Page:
Curt Schroder is the regional executive, Delaware Valley Health Care Council of HAP, the association for southeastern Pennsylvania hospitals.
Pennsylvania is in the midst of a discussion about whether to expand Medicaid under the health reform law to cover residents up to 138% of the federal poverty level. Because Medicaid covers care for many of the commonwealth's neediest patients, hospitals have a lot at stake. But so does the economy of the entire state.
To get a better idea of what expanding Medicaid would mean, we commissioned a study by a major national research organization, RAND Health. Their report has been followed in the last week or so by two similar studies released by respected research groups in Pennsylvania—the Pennsylvania Economy League, and the commonwealth's Independent Fiscal Office.
They each found the same thing. Expanding Medicaid would extend health coverage to hundreds of thousands more Pennsylvanians and contribute significant economic benefits across the state.
All three studies showed that expanding Medicaid would increase Pennsylvania's economic activity by at least $3 billion annually. Two of the reports (RAND and the Economy League) looked at job growth and found that in 2016 about 35,000 new jobs would result.
How can providing health coverage for more Pennsylvanians result in economic gains and job growth without adding to the state's budget woes?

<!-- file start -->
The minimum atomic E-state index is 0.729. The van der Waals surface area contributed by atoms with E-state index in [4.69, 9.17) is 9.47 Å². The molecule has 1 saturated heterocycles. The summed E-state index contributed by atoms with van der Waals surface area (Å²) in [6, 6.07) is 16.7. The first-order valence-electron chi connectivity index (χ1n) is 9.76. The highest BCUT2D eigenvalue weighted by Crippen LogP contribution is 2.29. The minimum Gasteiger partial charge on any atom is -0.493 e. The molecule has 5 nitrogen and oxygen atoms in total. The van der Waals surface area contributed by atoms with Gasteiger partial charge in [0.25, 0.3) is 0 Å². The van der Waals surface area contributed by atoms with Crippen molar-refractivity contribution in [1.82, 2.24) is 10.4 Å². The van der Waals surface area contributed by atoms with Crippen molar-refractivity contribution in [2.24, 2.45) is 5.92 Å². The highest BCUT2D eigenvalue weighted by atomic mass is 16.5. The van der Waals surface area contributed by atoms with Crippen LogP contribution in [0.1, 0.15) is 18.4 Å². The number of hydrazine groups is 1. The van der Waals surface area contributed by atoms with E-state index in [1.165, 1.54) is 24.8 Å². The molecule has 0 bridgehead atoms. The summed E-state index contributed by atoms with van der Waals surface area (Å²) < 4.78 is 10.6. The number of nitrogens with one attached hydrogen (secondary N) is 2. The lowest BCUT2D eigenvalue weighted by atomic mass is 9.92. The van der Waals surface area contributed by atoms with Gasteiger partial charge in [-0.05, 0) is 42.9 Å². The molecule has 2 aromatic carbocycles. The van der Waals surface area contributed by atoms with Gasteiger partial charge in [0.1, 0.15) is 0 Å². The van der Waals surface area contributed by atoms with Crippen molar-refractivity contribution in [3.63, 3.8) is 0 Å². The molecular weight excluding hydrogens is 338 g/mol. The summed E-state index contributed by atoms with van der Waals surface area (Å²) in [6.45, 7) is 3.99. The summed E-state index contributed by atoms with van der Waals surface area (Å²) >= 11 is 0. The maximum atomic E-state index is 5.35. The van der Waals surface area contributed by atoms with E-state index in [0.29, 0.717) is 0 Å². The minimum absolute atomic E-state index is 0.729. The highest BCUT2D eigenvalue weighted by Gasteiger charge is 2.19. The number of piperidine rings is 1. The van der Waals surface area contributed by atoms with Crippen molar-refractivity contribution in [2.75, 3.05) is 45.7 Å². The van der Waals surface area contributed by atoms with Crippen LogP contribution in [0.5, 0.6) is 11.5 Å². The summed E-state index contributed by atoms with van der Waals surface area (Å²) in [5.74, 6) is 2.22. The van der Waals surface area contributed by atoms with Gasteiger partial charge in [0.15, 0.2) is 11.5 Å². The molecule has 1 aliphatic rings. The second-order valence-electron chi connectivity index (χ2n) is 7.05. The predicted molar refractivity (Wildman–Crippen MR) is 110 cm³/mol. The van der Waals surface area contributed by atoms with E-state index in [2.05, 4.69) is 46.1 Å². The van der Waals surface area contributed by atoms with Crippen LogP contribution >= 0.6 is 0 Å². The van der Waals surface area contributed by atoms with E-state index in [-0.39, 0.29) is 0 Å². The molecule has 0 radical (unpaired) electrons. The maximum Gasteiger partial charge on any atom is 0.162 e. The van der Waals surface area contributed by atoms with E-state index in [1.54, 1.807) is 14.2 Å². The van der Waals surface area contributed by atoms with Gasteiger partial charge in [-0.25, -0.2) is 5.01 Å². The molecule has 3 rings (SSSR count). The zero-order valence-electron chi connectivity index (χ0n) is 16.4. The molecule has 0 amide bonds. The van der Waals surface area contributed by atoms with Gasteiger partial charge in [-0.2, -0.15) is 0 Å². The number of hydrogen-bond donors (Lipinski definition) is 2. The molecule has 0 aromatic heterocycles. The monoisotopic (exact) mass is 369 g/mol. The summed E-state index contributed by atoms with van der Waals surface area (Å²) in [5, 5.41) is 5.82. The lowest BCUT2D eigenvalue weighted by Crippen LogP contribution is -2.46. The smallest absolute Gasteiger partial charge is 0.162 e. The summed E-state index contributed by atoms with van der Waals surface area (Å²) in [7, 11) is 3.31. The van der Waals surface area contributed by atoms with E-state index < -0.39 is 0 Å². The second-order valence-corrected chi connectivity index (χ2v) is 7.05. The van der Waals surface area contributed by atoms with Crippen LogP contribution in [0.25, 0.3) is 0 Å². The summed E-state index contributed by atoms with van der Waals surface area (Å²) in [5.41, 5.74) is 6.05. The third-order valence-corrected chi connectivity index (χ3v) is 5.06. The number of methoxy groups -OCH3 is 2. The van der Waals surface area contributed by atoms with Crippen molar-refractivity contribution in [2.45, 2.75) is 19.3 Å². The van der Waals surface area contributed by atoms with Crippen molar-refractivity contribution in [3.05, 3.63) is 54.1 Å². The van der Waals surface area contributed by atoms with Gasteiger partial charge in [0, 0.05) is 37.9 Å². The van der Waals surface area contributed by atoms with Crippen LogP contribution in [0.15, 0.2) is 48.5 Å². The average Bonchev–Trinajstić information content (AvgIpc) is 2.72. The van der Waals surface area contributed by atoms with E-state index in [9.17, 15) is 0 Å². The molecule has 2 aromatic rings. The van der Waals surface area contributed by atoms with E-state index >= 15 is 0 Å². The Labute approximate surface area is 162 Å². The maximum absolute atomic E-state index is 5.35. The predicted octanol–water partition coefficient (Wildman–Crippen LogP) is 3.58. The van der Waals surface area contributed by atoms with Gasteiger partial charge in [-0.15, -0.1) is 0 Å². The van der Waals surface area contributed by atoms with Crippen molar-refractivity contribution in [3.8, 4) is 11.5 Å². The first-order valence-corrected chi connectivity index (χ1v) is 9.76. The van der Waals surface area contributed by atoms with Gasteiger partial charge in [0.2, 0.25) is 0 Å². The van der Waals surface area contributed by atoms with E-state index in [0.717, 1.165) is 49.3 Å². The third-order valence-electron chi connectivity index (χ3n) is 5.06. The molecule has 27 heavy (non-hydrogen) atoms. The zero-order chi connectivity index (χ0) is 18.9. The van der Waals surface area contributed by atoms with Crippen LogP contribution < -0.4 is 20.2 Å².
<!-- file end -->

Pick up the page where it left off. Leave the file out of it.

As part of the Affordable Care Act (otherwise known as health reform), the federal government is required by law to pick up nearly all the costs for states that decide to expand Medicaid. If Pennsylvania forgoes expansion, then we will, at the very least, be forfeiting the chance to bring some of Pennsylvania's federal tax dollars back home—sending them off instead to improve the health and economy of states that said yes to expansion.
Just how much in federal expansion dollars does Pennsylvania stand to lose? More than $2 billion a year at a minimum, say all three reports. However, should Pennsylvania expand Medicaid, these new federal dollars would in turn generate billions in annual economic activity and 35,000 jobs as forecast in the reports.
According to all three reports, expansion will result in net gains for the state economy, tax collections, and the state budget. That's welcome news as Pennsylvania grapples with next year's budget, struggling to cover gaps brought about by lower-than-expected economic growth, with concurrent lower-than-estimated tax revenues for the current fiscal year and for 2013–14.
Although the state will incur some increased costs to administer the expansion in Medicaid coverage, the increased tax revenue generated by the inflow of federal expansion funds will cover these costs and then some, say all three reports—most notably, Pennsylvania's own Independent Fiscal Office.
Medicaid expansion makes sense for the health and the economy of Pennsylvania. It's an important decision, one that all Pennsylvanians, irrespective of income levels, have a stake in.